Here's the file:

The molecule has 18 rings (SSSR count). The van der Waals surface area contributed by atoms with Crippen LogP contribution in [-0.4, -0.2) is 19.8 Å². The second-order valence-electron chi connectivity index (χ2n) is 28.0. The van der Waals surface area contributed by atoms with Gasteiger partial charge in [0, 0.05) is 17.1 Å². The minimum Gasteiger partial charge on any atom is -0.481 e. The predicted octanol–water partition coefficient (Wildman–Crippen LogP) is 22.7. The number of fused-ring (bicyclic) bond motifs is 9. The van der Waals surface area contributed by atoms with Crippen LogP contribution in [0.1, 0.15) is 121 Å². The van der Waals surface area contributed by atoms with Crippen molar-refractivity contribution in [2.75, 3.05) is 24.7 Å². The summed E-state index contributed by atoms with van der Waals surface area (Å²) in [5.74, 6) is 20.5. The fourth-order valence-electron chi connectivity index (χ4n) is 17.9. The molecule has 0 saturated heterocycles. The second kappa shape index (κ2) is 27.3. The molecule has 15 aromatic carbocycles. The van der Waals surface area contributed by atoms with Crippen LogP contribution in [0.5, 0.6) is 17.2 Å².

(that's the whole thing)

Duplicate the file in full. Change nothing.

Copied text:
The molecule has 18 rings (SSSR count). The van der Waals surface area contributed by atoms with Crippen LogP contribution in [-0.4, -0.2) is 19.8 Å². The second-order valence-electron chi connectivity index (χ2n) is 28.0. The van der Waals surface area contributed by atoms with Gasteiger partial charge in [0, 0.05) is 17.1 Å². The minimum Gasteiger partial charge on any atom is -0.481 e. The predicted octanol–water partition coefficient (Wildman–Crippen LogP) is 22.7. The number of fused-ring (bicyclic) bond motifs is 9. The van der Waals surface area contributed by atoms with Crippen LogP contribution in [0.1, 0.15) is 121 Å². The van der Waals surface area contributed by atoms with Crippen molar-refractivity contribution in [2.75, 3.05) is 24.7 Å². The summed E-state index contributed by atoms with van der Waals surface area (Å²) in [5.74, 6) is 20.5. The fourth-order valence-electron chi connectivity index (χ4n) is 17.9. The molecule has 0 saturated heterocycles. The second kappa shape index (κ2) is 27.3. The molecule has 15 aromatic carbocycles. The van der Waals surface area contributed by atoms with Crippen LogP contribution in [0.5, 0.6) is 17.2 Å².